The folks from Nathan’s Famous on Coney Island held their annual hot dog eating contest. Predictably enough, last year’s champions both stepped up to protect their titles. Joey “Jaws” Chestnut from San Jose, California posted his seventh straight victory, forcing down an amazing 69 dogs in just 10 minutes—one better than his 2012 performance. And Sonya “Black Widow” Thomas of Alexandria, Virginia represented the ladies by downing almost 37 hot dogs in the same amount of time—buns and all.

That’s a lot of reconstituted pig lips and assholes to ingest quickly, don’t you think? I’m kidding! Nathan’s rules!

After being damaged by Hurricane Sandy and closed for some time, Liberty Island was finally reopened to tourists today so people could visit perhaps America’s most recognizable symbol of freedom: the Statue of Liberty. A little later, visitors will be treated to fireworks over the Hudson, as well as music from country artists like Faith Hill, Tim McGraw and Taylor Swift.

Freedom is just another word for nothing left to lose (courtesy of Facebook)

Even the people in Prescott, Arizona are celebrating, despite 19 firefighters losing their lives in nearby Yarnell as they battled wildfires earlier this week. Nothing can stop them from expressing their patriotism and, just as importantly, honoring Americans who sacrificed their lives to save others.

And this brings me to an important consideration on Independence Day, one related to a recent ABC News report that ranked the Fourth of July as the worst day for automobile accidents—killing an average of almost 150 Americans each year.


Celebrations, parades, cookouts and such are all well-and-good until someone gets hurt. And even the best holiday planning can lead to disaster if safety wasn’t given the appropriate attention. Yes, accidents will happen and you can’t predict if or when they will occur, but you can take the precautions necessary to ensure everyone has a good, safe time. Anything less could lead to disaster and, sadly, there have already been some tragedies this year.

In Edmond, Oklahoma, a young boy and his father put together a martial arts float so they could join the town’s July Fourth parade. The boy was sitting on the back of the trailer carrying the float and when his father started to back it up, he either jumped off or fell off. Either way, his father accidentally backed over him and he was pronounced dead at the hospital a short time later.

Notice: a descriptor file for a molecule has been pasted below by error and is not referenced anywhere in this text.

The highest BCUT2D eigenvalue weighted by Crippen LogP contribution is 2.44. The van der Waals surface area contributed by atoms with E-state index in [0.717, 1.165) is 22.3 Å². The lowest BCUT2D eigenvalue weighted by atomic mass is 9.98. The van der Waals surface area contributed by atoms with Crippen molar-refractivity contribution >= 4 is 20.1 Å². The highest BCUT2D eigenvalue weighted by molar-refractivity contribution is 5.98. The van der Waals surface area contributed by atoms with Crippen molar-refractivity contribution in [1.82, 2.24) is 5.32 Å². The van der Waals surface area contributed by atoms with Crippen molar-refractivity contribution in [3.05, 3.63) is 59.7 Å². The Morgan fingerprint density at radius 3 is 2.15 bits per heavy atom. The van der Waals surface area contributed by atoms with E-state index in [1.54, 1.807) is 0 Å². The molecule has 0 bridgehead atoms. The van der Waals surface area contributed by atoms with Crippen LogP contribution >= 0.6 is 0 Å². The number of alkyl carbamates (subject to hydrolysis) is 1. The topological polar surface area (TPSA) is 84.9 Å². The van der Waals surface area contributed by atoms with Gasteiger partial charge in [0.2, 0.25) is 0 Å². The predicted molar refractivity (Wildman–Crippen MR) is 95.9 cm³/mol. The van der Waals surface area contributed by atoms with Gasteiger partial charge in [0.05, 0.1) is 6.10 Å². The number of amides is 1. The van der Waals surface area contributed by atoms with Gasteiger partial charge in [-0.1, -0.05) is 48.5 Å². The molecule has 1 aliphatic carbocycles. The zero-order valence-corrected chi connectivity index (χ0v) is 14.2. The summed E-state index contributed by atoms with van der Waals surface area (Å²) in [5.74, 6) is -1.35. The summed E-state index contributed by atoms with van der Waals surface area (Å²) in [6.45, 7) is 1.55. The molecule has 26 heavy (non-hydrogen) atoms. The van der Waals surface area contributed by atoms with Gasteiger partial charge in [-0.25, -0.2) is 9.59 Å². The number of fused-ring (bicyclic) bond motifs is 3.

Another accident occurred in Bangor, Maine when an old fire truck slammed into the back of a tractor during their Fourth of July parade. The parade had been rerouted after a man reportedly started shooting out his window on Park Street. And I’m sad to say that the driver of the tractor was killed.

Since the day is not yet over and some celebrations won’t kick off until later—like the fireworks displays that normally occur after dusk—the opportunity for tragedy is still there. Actually, I can’t remember a year when someone wasn’t hurt or killed during some poorly planned fireworks celebration, whether in public or at their home. And I certainly hope there are no more tragic Fourth of July stories today or ever again, even though that’s unrealistic. Just remember that YOU can prevent tragedy by staying alert, helping those around you and, most importantly, being safe.

Aside from that, I hope you all have a wonderful, fun and safe Independence Day! Happy birthday, America!

Posted on July 4, 2013, in Life, Perspectives, Writing and tagged , , , , , , , , , , , , . Bookmark the permalink. 2 Comments.

  1. A Happy and safe 4th to you too my friend!